This Solar Backpack Can Charge Your Tech

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BirkSun, a new company based in San Francisco, makes solar-powered bags and backpacks that make it possible to charge your small electronics while on-the-go. Earth911 staff writer Katie Sukalich recently had the opportunity to test out BirkSun’s Levels backpack ($150), which features a 4.5 watt solar panel and can charge your phone, music player, iPad and a handful of other gadgets.

My initial observations about the backpack were that it looked attractive and functional. The solar panel isn’t huge like some panels, so if I wore the backpack while walking down the street, people probably wouldn’t stare at my back wondering what I was wearing. The backpack also has pockets for holding a water bottle and laptop and it has a bungee cord on the front, which BirkSun suggests could hold wet items. The Levels backpack’s design makes it versatile, so it could be used in a variety of situations.

Click through to learn more about how the Levels backpack works.

How It Works

Admittedly, I haven’t been spending a ton of time out in the sun recently since in Phoenix where I live, temperatures soar well above 100 degrees this time of year. So rather than take the backpack out for a hike as I might have done during the spring or fall, I set the pack out in my yard and let the sun (which we do have plenty of) charge it.

The backpack comes with a built-in battery located on the side of the bag that is connected to the solar panel by a cord. When you expose the solar panel to sunlight, the battery meter, which is visible through a small window on the backpack’s side, lights up and begins showing the percentage the battery is charged.

To charge your devices, the Levels pack comes with a set of adapters to connect the electronics to the battery. This includes adapters for iPhones and Android phones, iPads, eReaders and some digital cameras. These electronics get plugged into a cord at the top of the backpack where they can be conveniently stored in a pocket while charging.

I used the bag to charge my iPhone 5 and my iPod Nano, and both, which were about three-quarters charged at the time, regained battery life pretty quickly. It’s possible to charge electronics at the same time the solar panel is charging, too, so you don’t have to wait to power your device. My only word of advice if you plan to do that is to make sure the backpack’s battery isn’t completely dead when you plug in your device: the battery needs a little power before it can charge anything.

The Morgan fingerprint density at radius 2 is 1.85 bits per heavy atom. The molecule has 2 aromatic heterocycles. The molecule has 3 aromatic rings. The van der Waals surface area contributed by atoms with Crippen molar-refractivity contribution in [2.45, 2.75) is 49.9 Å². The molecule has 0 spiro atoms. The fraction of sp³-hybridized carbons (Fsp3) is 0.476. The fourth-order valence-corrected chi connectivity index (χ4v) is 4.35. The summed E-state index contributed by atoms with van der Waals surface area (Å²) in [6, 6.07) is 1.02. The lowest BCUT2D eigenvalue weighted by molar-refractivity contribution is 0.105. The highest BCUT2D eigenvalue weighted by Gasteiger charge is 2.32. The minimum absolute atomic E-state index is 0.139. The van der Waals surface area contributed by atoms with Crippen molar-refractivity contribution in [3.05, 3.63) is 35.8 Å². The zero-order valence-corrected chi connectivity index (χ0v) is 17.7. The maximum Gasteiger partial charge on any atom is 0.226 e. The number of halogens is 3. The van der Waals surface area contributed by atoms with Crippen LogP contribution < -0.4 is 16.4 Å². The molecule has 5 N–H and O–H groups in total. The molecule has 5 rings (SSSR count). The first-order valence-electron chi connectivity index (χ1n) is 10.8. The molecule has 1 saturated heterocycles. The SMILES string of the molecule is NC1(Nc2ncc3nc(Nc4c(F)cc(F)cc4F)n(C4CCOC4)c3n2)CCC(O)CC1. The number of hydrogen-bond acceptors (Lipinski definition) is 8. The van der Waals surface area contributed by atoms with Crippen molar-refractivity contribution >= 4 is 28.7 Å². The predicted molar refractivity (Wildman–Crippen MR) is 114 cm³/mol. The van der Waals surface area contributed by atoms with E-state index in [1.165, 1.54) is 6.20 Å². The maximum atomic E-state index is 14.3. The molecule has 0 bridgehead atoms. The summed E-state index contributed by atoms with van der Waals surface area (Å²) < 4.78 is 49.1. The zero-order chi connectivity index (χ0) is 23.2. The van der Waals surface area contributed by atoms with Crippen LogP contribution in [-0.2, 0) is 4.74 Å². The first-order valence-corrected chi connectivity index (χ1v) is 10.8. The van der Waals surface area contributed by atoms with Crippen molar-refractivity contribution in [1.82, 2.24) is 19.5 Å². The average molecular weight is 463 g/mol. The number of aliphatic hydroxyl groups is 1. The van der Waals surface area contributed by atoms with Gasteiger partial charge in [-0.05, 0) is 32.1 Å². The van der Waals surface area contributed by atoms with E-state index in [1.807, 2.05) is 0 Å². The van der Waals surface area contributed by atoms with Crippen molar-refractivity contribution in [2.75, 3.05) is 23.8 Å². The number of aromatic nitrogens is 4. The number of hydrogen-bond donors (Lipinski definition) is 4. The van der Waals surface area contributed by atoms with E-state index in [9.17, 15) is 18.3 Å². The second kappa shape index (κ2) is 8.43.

BirkSun writes on its website that after being in sunlight for one hour, the solar panel will generate enough energy to boost the battery charge of most smart phones by 18.75 percent, which I observed to be true. BirkSun also says it will take about six hours to fully charge the backpack’s battery in the sun.

Because I haven’t been spending large chunks of time in the sun, I had to designate times to take the pack outside and partially charge it, meaning I usually couldn’t use the backpack to charge my phone completely. A longer charging time is one of the trade offs of having a smaller solar panel, although BirkSun does note on their site that the technology they use in the panel has a higher yield than traditional panels.

It’s also noteworthy that ideal conditions aren’t necessary to use the solar panel. In indirect light or on a cloudy day the backpack still charges, just more slowly. After I allowed the backpack to charge for a few hours in indirect light, my iPhone got about a 25 percent charge boost.

The backpack also comes with a USB cord, which you can plug into a wall adapter (which isn’t included). This is handy because on days when you aren’t outside much, you can still charge the battery using traditional electricity so that you can take the bag with you and charge anything you need to later on.

When to Use It

The BirkSun Levels backpack could be useful in many circumstances, and I imagine it would be especially useful while out hiking or camping. People who walk or bike to work would likely find the bag helpful, since it could charge while they’re commuting. For the same reason, I think this bag would be good for students who are out on campus throughout the day. Plus, the bag has plenty of room to carry typical student essentials like books, a laptop and a water bottle.

Like many solar products, this bag would also be great to have in an emergency situation or power outage when having access to a phone to make calls or get news updates is essential.

The BirkSun backpack might not be best suited to someone like me who spends a lot of time indoors at my desk in an office building, but I could still imagine myself using it while traveling (it’s TSA-approved) or enjoying the outdoors during other parts of the year.

The BirkSun Levels backpack is available through the company’s website for $150.

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